In recent years, the plus-size fashion industry has seen a surge in popularity. Both high-street and high-end brands have featured more body diversity, but the emphasis has focused on women’s clothes. Is it time for more body diversity in men’s fashion?
The gap in the market for plus-size male models is slowly starting to be addressed by the industry. While the female plus-size market started to develop thirty years ago, the male equivalent has taken longer to develop, only truly emerging in the past three years.
There continues to be a stereotype that women are more interested in fashion than men. As such, women’s fashion has almost always been two steps ahead of the male fashion industry, including on issues of diversity.
Men are so often forgotten about when it comes to celebrating body positivity. But not seeing your body represented by your favourite clothing brands can have just as much of an impact on a man as a woman.
The growing market for plus-size male models appears to indicate that the industry will be just as, if not more, popular than the women’s plus-sized industry
Now, everything is changing. There has been a demand for plus-size male models in the last few years. In fact, modelling agencies are struggling to fill the gap in the market and cater to the growing interest in the plus-sized industry. This has led to an increase in the number of adverts put out by male modelling agencies asking for plus-size men. Modelling agencies have reported a rise in interest for bigger male models among popular brands like ASOS and Boohoo.
In addition to the well-established brands putting out adverts for plus-sized male models, there has been a boom in the number of modelling agencies set up specifically for plus-sized male models.
Charlotte Griffiths set up Bridge modelling agency in 2014 to represent “diverse and healthy, positive role models.” She said it that it is “hypocrisy just to focus on diversity for women.”
The growing market for plus-size male models appears to indicate that the industry will be just as, if not more, popular than the women’s plus-size industry.
A lack of size representation within men’s fashion can have devastating effects on male consumers. By not celebrating body diversity, advertising campaigns force unrealistic body expectations on men.
Young boys who don’t look like the models they see in their favourite shop windows can feel insecure, and this might contribute to struggles with body confidence and body dysmorphia
Male perfume and underwear advertisements are most guilty of this, stereotypically using athletic, ‘chiselled’ models to sell their products. This can only have a negative impact on male self-esteem and self-image, something which we do not discuss enough.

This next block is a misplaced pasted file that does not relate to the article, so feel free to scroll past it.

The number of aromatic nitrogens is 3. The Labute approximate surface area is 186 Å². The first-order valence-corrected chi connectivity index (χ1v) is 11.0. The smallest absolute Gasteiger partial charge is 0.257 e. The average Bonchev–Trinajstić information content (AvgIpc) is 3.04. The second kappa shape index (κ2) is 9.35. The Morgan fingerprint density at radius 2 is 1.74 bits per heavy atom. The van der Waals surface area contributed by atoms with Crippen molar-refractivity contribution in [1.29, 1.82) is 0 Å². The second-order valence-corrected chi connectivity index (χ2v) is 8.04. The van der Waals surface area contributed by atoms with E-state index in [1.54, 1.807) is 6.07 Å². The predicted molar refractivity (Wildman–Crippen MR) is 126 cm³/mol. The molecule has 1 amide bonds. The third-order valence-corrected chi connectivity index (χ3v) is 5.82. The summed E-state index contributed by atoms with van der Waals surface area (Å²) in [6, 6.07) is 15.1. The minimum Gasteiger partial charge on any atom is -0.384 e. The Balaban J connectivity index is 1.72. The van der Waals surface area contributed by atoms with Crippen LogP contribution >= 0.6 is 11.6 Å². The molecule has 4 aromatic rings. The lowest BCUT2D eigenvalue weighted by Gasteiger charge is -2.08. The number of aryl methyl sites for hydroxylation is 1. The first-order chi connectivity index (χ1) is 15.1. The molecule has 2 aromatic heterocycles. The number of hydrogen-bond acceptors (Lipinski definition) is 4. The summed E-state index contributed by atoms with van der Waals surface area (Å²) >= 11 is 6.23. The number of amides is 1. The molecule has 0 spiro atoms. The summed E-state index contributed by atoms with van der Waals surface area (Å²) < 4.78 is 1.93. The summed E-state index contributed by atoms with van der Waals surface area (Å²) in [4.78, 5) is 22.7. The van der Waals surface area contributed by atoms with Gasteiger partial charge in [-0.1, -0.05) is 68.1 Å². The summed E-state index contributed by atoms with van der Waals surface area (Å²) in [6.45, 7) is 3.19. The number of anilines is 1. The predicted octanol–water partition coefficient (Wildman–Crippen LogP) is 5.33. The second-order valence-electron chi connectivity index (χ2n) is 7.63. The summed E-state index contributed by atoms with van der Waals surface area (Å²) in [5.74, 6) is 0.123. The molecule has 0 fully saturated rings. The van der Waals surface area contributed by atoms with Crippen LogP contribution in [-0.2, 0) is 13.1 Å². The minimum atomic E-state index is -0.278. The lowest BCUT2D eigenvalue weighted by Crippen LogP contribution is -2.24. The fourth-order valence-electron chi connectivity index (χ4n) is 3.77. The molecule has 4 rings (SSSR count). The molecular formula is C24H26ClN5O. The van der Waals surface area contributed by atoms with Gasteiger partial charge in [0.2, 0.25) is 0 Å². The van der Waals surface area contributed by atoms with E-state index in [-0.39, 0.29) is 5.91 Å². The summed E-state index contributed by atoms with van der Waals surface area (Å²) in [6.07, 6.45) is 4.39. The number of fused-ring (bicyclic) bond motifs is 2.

Male mental health is such an important and misunderstood issue that has roots in the unrealistic pressures placed on men to fit a certain body type.
Young boys who don’t look like the models they see in their favourite shop windows can feel insecure, and this might contribute to struggles with body confidence and body dysmorphia. Griffiths said that “men were suffering from the same feelings of insecurities and misrepresentation” that impact women.
This is all part of a wider endemic in a contemporary society surrounding issues of toxic masculinity. Men are told that they need to fit into a certain mould, but what happens if you don’t fit in to society’s idea of masculinity?
Nemar Parchment, who had been working as a buyer for ASOS when he was approached about modelling, said: “I’d never seen anyone out there look like me”. He enjoyed “breaking down barriers” and promoting body diversity.
The industry is becoming a liberating space. Fashion is now more accepting of plus-size men, and opportunities are increasingly available to larger models.
Plus-size male models should be at the centre of the fashion industry
While some critics of the plus-size industry will claim that brands are promoting unhealthy eating habits or encouraging obesity, there is little grounding to this argument. Brands generally refer to a chest measurement of forty-five inches and above as fitting into a ‘big, tall and broad’ category, ant they do attempt to ensure that the body types represented are healthy.
Brands have a responsibility to ensure that all male body sizes are represented. They must be more inclusive and seek to represent the diversity of society, and this means that plus-size male models should be at the centre of the fashion industry.